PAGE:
Being too quick, individually or collectively, to take a stand on the definition of Logical Data Warehouse is likely to abort the thought process that is still ripe with the opportunity to take it way beyond the benefits that are commonly extolled today.

Thursday, October 20, 2016

Agile Data Virtualization

There is plenty of talk about Data Virtualization , also known as the Logical Data Warehouse. You can read anywhere about the virtues and cost savings of using Data Virtualization ("DV") in many scenarios. I tend to believe that Data Virtualization is one of the most important new trends in data management in at least a decade, drawn in, finally, by the great Big Data reality and the ensuing demand for efficiency in funneling data to non-technical business analysts, data scientist, as well as the average business user. Instead of spending months to accumulate and correlate data from various sources, it is possible to provide the data in a matter of hours or days.

I also believe that the companies that adopt Data Virtualization promptly will discover that they have naturally developed a competitive advantage over their rivals.

So, this is data virtualization:  The ability to define virtual data models from multiple totally different sources with validation and logic, and provide these as query-able services. Instead of a cumbersome Data Warehouse, the data resides at the sources with logical federation happening when it is queried. Of course, each Data Virtualization product uses its own techniques and constraints to build and execute its models, and certainly some are more agile than others.

What Makes Some Data Virtualization Products Agile?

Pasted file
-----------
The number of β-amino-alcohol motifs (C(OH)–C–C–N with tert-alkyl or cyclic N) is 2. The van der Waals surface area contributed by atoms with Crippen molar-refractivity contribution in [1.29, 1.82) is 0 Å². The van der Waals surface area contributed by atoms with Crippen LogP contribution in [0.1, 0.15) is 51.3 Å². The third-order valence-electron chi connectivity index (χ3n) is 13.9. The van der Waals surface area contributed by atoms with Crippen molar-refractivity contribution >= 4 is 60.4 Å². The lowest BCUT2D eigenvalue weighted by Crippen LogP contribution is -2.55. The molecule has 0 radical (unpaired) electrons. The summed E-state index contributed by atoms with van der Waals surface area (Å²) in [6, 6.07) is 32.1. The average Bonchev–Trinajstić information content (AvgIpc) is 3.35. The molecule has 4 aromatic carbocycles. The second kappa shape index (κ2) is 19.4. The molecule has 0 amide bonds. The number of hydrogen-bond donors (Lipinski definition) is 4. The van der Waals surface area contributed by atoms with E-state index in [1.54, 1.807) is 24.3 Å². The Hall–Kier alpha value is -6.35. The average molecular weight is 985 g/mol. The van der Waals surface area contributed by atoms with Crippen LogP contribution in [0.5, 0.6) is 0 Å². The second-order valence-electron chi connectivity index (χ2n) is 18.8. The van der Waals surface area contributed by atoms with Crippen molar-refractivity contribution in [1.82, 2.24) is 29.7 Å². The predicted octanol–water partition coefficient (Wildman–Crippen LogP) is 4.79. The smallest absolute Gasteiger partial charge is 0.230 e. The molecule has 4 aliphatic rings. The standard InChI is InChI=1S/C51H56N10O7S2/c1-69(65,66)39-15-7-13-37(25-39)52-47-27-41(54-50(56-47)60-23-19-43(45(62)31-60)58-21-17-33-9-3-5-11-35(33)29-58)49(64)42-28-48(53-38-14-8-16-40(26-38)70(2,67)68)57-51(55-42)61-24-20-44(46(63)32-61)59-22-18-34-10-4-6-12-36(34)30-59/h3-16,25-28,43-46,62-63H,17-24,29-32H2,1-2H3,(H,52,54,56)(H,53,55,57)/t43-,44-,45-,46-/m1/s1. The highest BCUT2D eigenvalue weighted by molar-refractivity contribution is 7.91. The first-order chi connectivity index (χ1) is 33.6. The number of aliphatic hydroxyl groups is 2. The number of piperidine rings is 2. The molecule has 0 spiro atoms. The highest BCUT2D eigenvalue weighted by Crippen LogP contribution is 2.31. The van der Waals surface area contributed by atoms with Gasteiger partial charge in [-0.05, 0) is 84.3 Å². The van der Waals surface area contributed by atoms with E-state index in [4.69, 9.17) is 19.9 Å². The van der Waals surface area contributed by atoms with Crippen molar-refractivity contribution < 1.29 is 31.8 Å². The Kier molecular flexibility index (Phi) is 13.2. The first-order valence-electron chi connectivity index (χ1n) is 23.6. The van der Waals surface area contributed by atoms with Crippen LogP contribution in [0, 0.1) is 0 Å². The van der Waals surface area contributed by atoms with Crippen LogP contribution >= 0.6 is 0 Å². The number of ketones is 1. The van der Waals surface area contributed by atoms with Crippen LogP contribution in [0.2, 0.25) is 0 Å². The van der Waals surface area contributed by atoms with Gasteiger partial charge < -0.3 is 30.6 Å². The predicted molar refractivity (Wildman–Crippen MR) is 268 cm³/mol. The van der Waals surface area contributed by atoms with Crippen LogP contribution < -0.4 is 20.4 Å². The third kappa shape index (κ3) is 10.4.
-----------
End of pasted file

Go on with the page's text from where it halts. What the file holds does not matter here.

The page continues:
Most Logical Data Warehouse products are Plain Vanilla as opposed to Agile. Stone Bond Technologies’ Enterprise Enabler® (“EE”) has had data federation and virtualization at the core of its product for more than twelve years, first with Agile ETL. EE’s transformation engine handles multiple live simultaneous sources in parallel, applying federation rules, validation rules, and business rules and formulas as the data is processed directly from the sources and delivered to the desired destination in whatever form is required. Those executions are initiated by a trigger (“push”).

This is the same logic that EE uses to handle all of the logic for Data Virtualization, on-demand / query-able virtual model (“pull”).

Because of the roots of Agile ETL that drive Enterprise Enabler’s Data Virtualization, its DV inherently can incorporate all kinds of options for caching, data validation incorporating lookups from external sources, and even end-user aware write-back to the sources.

Write-Back to the sources is a powerful feature that promotes agility and expands the scope of what can be expected from a DV solution. This feature is the key to realizing Gartner’s “Business Moments.”

Some Agile DV Characteristics to Look for

Note that these points do not cover the features that are generally expected in every DV product.

·         Single Platform. Enterprise Enabler is an all-in-one environment for configuring, testing, deploying, and monitoring all virtual models and executions. Design-time validation also contributes to never needing to leave the Environment.
·         Metadata Driven. Enterprise Enabler is 100% metadata driven. There is never a need to leave and use any other tool. 
·         Reusability. All business rules, formulas and configured objects such as Virtual Models are reusable.
·         Repurposing.  Within a couple of minutes, a virtual model can be re-caste as an Agile ETL, which, when triggered, streams the data simultaneously from the sources, applies the same logic and validation rules, and posts it to the indicated destination in exactly the required format.
·         Robust Transformation Engine. The transformation engine gets data from all sources in their native mode, so there is no staging step involved. The transformation orchestrates across the sources to apply the configured semantic alignment, validation and formulas.
·         Embedded code editors/test environment/compiler. When the logic becomes very complicated, sometimes it is necessary to pass code snippets to the transformation engine. The code snippets become part of the metadata and are managed within the platform itself.
·         No Restrictions on Data Sources. Literally.